Honors Theses

Date of Award

4-25-2019

Document Type

Undergraduate Thesis

Department

Chemistry and Biochemistry

First Advisor

Jason Ritchie

Relational Format

Dissertation/Thesis

Abstract

The purpose of this thesis is to understand the behavior of everyday substances (toothpaste, lotions, ect.) and chemicals through the analysis of yield stress. By measuring the flow properties of these products, one can determine the stability, uses, and other properties of a substance. Yield stress is experienced everyday from squeezing a tube of toothpaste, to stirring a batch of cake batter, or canning products in a factory. Yield stress along with viscosity helps us predict the behavior of chemicals, cosmetics, and food that we handle daily. Yield stress, torque, and strain values were measured with a DV-III Rheometer and the EZ Yield software. These values were graphed using Logger Pro and Microsoft Excel to demonstrate the trends of these values and the differences of them between each sample. For example, the stress verses strain graph represents a sample’s elastic energy, plastic energy, and point at which this transition occurs. Although not measured in this paper, when metals are graphed on this curve it can provide characteristics such as the degree of brittle or ductile behavior (4). Another useful graph is showing the fluidity of a sample by using its viscosity measurements. Samples that lose flow resistance with increasing heat result in a negatively sloped linear graph on an inverse log plot. Comparing yield stress between similar polymers and different brands of mayonnaise showed an unseen difference in products of seemingly identical composition. Other comparisons can show the difference in the behavior of Newtonian, non-Newtonian, and other categories of substances.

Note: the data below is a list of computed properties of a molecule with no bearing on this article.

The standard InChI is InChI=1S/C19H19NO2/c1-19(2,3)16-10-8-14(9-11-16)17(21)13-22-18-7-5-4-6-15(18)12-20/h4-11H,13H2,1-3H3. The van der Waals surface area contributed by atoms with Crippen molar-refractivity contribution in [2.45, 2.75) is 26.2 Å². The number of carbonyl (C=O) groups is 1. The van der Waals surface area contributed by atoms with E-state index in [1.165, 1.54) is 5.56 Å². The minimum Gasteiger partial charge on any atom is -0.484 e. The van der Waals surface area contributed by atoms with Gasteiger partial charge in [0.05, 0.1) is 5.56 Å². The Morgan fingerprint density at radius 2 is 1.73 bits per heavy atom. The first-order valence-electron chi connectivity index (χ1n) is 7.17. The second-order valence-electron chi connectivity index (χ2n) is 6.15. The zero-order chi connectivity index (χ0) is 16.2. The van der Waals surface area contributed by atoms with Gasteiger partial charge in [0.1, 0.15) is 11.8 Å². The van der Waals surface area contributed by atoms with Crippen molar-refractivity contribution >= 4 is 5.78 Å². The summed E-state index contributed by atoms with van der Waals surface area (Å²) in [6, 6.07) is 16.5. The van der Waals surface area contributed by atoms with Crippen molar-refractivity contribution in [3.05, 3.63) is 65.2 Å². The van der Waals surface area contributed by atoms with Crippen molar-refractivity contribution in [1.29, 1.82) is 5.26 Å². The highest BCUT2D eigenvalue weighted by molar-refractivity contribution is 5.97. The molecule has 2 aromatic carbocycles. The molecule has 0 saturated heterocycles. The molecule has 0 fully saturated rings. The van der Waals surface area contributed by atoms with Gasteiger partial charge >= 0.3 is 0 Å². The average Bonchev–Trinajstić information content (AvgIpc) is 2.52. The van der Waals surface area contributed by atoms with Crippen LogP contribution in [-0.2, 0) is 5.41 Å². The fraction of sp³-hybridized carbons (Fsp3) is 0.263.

Included in

Biochemistry Commons

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